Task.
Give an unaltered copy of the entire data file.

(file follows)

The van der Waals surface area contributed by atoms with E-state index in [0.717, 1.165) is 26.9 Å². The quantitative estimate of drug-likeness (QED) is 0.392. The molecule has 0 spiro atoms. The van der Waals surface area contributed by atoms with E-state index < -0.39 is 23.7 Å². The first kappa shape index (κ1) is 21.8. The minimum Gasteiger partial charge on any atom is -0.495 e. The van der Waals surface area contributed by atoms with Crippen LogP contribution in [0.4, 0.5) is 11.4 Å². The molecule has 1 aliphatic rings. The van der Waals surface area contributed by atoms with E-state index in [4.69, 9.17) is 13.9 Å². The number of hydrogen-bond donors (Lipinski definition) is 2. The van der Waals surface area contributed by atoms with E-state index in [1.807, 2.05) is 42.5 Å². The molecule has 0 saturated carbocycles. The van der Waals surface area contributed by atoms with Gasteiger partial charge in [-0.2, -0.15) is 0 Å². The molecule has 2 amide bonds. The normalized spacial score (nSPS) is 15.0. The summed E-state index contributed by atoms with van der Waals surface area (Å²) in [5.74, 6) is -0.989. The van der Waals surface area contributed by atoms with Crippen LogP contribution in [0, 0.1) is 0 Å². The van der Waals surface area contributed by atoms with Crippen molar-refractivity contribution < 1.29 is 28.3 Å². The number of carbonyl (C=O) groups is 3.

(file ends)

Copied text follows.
The van der Waals surface area contributed by atoms with E-state index in [0.717, 1.165) is 26.9 Å². The quantitative estimate of drug-likeness (QED) is 0.392. The molecule has 0 spiro atoms. The van der Waals surface area contributed by atoms with E-state index < -0.39 is 23.7 Å². The first kappa shape index (κ1) is 21.8. The minimum Gasteiger partial charge on any atom is -0.495 e. The van der Waals surface area contributed by atoms with Crippen LogP contribution in [0.4, 0.5) is 11.4 Å². The molecule has 1 aliphatic rings. The van der Waals surface area contributed by atoms with E-state index in [4.69, 9.17) is 13.9 Å². The number of hydrogen-bond donors (Lipinski definition) is 2. The van der Waals surface area contributed by atoms with E-state index in [1.807, 2.05) is 42.5 Å². The molecule has 0 saturated carbocycles. The van der Waals surface area contributed by atoms with Gasteiger partial charge in [-0.2, -0.15) is 0 Å². The molecule has 2 amide bonds. The normalized spacial score (nSPS) is 15.0. The summed E-state index contributed by atoms with van der Waals surface area (Å²) in [5.74, 6) is -0.989. The van der Waals surface area contributed by atoms with Crippen LogP contribution in [0, 0.1) is 0 Å². The van der Waals surface area contributed by atoms with Crippen molar-refractivity contribution < 1.29 is 28.3 Å². The number of carbonyl (C=O) groups is 3.